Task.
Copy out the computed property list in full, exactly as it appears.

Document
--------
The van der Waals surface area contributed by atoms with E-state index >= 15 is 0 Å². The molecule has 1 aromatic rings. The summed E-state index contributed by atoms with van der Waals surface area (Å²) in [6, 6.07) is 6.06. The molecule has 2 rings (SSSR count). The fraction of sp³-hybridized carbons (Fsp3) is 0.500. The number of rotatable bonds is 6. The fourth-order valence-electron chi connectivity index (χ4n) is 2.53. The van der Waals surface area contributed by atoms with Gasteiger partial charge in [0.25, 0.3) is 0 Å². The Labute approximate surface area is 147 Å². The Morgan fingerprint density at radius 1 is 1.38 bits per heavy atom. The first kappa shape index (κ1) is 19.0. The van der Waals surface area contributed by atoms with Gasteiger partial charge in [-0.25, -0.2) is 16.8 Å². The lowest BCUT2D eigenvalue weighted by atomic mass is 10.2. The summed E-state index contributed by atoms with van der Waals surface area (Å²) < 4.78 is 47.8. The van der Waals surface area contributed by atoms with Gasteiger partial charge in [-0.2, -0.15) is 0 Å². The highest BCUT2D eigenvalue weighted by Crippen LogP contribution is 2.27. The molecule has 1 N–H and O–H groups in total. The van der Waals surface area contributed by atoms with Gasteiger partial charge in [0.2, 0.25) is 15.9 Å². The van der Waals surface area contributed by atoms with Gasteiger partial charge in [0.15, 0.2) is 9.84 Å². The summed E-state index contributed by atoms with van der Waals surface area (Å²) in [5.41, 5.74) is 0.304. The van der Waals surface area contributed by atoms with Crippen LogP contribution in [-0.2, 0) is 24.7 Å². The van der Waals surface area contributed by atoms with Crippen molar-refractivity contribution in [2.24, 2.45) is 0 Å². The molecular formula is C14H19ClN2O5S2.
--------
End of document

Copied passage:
The van der Waals surface area contributed by atoms with E-state index >= 15 is 0 Å². The molecule has 1 aromatic rings. The summed E-state index contributed by atoms with van der Waals surface area (Å²) in [6, 6.07) is 6.06. The molecule has 2 rings (SSSR count). The fraction of sp³-hybridized carbons (Fsp3) is 0.500. The number of rotatable bonds is 6. The fourth-order valence-electron chi connectivity index (χ4n) is 2.53. The van der Waals surface area contributed by atoms with Gasteiger partial charge in [0.25, 0.3) is 0 Å². The Labute approximate surface area is 147 Å². The Morgan fingerprint density at radius 1 is 1.38 bits per heavy atom. The first kappa shape index (κ1) is 19.0. The van der Waals surface area contributed by atoms with Gasteiger partial charge in [-0.25, -0.2) is 16.8 Å². The lowest BCUT2D eigenvalue weighted by atomic mass is 10.2. The summed E-state index contributed by atoms with van der Waals surface area (Å²) < 4.78 is 47.8. The van der Waals surface area contributed by atoms with Gasteiger partial charge in [-0.2, -0.15) is 0 Å². The highest BCUT2D eigenvalue weighted by Crippen LogP contribution is 2.27. The molecule has 1 N–H and O–H groups in total. The van der Waals surface area contributed by atoms with Gasteiger partial charge in [0.2, 0.25) is 15.9 Å². The van der Waals surface area contributed by atoms with Gasteiger partial charge in [0.15, 0.2) is 9.84 Å². The summed E-state index contributed by atoms with van der Waals surface area (Å²) in [5.41, 5.74) is 0.304. The van der Waals surface area contributed by atoms with Crippen LogP contribution in [-0.2, 0) is 24.7 Å². The van der Waals surface area contributed by atoms with Crippen molar-refractivity contribution in [2.24, 2.45) is 0 Å². The molecular formula is C14H19ClN2O5S2.